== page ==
Hunter family trust bought shares weeks before Green bid revelation

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The Independent Online

Tom Hunter, the Scottish entrepreneur and founder of Sports Division, acquired 375,000 shares in Marks & Spencer just weeks before his long-standing friend Philip Green revealed he intended to bid for the retailer.

Tom Hunter, the Scottish entrepreneur and founder of Sports Division, acquired 375,000 shares in Marks & Spencer just weeks before his long-standing friend Philip Green revealed he intended to bid for the retailer.

The stake was purchased by TB Hunter Trust, on behalf of Mr Hunter's two children, on 16 April, when shares in M&S were trading at about 270p. Last night the shareholding, which is held via a nominee account controlled by West Coast Capital, a private equity company set up by Mr Hunter and Jim McMahon, was worth £1.36m.

The stake was revealed when M&S sent letters to shareholders whose names have appeared on its register after Mr Green's revelation that he was dusting down his plans to acquire the retailer. Its actions followed the highly unusual announcement from the Financial Services Authority, the City watchdog, that it was investigating a huge surge in M&S's share price ahead of Mr Green's announcement on 27 May that he was preparing a bid.

Mr Hunter's wife disclosed the shareholding in response to one of the "section 212" notice - letters that oblige the recipient to disclose whether they have had any interest in the company's shares during the past three years - sent by M&S.

Her reply stated: "The beneficiaries of the trust are my two minor children." The four trustees, who took the decision to acquire M&S shares, are Mrs Hunter, Mr Hunter, Mr McMahon and Robert Glennie, a corporate lawyer.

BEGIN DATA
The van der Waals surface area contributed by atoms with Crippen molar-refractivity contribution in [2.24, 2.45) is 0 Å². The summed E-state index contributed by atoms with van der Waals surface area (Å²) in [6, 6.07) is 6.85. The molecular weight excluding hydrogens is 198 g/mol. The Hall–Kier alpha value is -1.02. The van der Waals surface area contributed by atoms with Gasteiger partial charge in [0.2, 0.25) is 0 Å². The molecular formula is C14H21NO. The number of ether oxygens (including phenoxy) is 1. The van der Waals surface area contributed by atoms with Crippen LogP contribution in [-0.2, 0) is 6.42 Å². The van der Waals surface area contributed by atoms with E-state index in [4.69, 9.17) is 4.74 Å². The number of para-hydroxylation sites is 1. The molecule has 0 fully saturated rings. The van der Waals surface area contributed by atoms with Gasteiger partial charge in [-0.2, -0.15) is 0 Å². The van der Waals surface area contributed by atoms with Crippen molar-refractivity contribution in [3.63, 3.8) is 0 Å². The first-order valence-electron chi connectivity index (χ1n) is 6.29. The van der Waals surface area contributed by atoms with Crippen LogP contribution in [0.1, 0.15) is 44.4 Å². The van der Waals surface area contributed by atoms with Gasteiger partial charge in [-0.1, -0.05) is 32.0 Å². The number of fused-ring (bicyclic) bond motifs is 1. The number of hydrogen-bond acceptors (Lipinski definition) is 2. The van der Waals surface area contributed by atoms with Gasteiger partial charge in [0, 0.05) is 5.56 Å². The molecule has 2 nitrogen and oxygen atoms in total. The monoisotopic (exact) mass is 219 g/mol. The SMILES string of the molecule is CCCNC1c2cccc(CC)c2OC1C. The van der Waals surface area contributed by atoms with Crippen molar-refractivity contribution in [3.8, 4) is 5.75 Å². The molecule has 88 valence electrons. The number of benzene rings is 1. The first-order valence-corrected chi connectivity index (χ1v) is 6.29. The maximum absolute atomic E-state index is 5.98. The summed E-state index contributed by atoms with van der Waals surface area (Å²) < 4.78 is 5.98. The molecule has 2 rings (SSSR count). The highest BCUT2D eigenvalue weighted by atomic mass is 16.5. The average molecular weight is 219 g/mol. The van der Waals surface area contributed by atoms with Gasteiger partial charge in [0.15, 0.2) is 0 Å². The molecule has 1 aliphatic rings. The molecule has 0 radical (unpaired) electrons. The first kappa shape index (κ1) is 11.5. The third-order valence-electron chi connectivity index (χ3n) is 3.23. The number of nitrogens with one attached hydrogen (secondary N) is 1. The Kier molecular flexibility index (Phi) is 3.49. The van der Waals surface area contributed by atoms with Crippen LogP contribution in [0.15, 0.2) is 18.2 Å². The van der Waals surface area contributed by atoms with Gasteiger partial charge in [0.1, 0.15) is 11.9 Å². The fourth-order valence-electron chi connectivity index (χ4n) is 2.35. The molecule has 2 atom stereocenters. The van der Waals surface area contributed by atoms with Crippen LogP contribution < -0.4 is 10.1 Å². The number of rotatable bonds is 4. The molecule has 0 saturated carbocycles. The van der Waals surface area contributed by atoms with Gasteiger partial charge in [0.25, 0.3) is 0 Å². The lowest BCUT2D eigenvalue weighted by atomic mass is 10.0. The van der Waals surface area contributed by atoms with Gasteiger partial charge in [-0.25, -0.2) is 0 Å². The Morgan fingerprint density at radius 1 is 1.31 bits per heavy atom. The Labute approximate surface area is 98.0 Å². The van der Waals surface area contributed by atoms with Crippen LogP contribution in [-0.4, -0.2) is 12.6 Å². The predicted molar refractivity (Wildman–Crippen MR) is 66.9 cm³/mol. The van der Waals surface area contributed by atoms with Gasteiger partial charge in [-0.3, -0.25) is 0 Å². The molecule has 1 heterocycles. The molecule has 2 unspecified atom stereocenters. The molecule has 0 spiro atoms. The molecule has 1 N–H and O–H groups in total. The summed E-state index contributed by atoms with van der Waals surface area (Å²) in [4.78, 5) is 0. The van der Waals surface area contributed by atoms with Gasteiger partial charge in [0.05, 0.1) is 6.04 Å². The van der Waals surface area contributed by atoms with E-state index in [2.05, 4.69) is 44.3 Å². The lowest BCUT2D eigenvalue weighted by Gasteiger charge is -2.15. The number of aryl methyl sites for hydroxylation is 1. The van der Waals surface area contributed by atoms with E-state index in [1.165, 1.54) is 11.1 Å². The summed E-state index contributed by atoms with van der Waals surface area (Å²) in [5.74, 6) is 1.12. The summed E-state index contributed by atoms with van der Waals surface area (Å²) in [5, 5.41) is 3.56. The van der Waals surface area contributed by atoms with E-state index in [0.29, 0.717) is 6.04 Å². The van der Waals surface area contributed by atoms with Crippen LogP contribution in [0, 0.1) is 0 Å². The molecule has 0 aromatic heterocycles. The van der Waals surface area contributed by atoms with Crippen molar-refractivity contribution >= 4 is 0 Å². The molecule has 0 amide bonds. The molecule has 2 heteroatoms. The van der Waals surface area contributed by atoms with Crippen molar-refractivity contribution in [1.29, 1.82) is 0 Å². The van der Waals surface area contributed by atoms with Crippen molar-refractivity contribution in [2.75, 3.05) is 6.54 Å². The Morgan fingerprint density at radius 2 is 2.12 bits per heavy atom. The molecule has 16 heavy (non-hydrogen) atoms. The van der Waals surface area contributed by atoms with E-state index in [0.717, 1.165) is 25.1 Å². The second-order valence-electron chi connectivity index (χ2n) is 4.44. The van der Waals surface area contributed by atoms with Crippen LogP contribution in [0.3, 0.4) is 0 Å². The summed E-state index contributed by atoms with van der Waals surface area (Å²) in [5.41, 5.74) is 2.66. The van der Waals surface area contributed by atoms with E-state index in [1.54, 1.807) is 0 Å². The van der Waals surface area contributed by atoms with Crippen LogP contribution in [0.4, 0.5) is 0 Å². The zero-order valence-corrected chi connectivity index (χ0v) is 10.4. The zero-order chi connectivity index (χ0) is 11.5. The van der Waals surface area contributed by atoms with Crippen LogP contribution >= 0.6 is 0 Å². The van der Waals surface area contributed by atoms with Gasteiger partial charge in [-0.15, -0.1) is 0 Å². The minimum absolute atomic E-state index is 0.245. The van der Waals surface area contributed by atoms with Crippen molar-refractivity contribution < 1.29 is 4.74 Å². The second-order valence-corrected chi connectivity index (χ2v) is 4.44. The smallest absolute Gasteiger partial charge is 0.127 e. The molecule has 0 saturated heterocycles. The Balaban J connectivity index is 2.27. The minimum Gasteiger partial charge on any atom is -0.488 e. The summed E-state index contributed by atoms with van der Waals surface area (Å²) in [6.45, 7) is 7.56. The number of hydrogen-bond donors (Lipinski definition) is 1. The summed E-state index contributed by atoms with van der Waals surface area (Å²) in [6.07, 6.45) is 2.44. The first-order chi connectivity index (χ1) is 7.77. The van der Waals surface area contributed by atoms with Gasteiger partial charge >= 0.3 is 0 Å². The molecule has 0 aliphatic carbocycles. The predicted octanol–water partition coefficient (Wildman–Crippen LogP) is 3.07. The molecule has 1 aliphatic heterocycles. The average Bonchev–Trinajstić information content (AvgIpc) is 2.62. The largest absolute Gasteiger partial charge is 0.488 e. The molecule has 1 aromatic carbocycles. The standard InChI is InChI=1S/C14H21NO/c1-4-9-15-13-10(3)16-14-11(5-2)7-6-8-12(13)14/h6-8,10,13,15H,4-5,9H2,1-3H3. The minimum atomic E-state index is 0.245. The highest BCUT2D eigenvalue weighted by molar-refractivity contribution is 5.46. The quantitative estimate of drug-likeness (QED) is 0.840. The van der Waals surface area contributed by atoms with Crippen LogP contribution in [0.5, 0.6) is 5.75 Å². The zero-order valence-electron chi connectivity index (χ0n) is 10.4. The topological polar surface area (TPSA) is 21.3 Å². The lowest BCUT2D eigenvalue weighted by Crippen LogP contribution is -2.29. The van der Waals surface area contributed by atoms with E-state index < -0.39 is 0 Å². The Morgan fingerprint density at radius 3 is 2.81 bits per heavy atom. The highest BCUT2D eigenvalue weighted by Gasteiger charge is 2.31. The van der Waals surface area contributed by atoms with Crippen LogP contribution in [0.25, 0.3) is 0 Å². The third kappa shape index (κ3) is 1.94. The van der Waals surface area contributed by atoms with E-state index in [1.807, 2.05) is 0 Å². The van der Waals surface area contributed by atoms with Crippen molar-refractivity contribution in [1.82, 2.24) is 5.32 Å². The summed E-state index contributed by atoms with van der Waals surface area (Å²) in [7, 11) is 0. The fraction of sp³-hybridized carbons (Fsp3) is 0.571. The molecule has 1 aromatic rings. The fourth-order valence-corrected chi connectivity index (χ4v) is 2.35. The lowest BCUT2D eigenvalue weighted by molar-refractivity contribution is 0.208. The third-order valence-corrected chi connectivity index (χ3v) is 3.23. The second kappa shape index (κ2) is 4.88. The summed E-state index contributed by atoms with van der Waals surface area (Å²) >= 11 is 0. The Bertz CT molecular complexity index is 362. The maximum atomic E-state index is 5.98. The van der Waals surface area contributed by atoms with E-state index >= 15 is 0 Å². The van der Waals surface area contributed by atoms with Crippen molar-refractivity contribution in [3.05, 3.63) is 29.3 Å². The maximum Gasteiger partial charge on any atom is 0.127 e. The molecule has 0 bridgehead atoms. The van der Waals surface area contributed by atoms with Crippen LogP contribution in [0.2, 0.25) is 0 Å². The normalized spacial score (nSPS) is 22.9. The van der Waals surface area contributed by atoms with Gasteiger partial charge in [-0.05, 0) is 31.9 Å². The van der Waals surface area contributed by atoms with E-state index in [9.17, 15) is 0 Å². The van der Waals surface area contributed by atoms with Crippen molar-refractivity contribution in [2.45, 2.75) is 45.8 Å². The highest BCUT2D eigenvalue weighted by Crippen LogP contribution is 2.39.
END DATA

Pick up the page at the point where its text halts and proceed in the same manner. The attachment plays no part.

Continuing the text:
Last night Euan Hunter, a spokesman for Tom Hunter, said: "The trustees had absolutely no knowledge of Philip Green's intention to make an offer for M&S." He said the shares were acquired "as a long-term investment. It was just part of the normal course of affairs of a children's trust". It was the first time the trust had decided to invest in the retailer for at least three years, Mrs Hunter's reply revealed.

M&S has written to many of Mr Green's business associates in an attempt to glean whether they bought its shares ahead of the Bhs owner's announcement.

Robin Saunders, the former WestLB banker who took a 0.5 per cent personal stake in Bhs; Allan Leighton, a Bhs director; Robert Tchenguiz, the Iranian businessman who is rumoured to have called on Mr Green for financial backing when he attempted to buy Selfridges last summer; Robert's father, Victor Tchenguiz; and Nick Leslau, the property entrepreneur with links to West Coast Capital, have all replied, denying having had any interest in M&S shares during the past three years.

Lord Grabiner, the chairman of Arcadia, initially denied owning any M&S shares, as did Tina Green, Philip's wife. But both wrote back, clarifying their position: Lord Grabiner's son Daniel owns a small stake, while Tina - who infamously acquired 9.5 million shares in M&S on the eve of Mr Green's first attempt to buy the company in 1999 - said she owned one share.

According to information filed with M&S, the Reuben brothers, the billionaire property investors also acquainted with Mr Green, also acquired options over 760,000 shares in the high street giant on 15 April. Although neither Simon nor David Reuben holds any stock in M&S, one of their companies - Reuben Brothers Ltd - bought the call options from Bear Stearns in April.

Mr Hunter and Mr Green first worked together in the mid-1990s, when the Bhs owner took a stake in Mr Hunter's sportswear chain after the merger of his Olympus Sports group with Sports Division. Mr Hunter earlier this year gave away £100m - one fifth of his fortune - to his charitable foundation as part of a long-term commitment.

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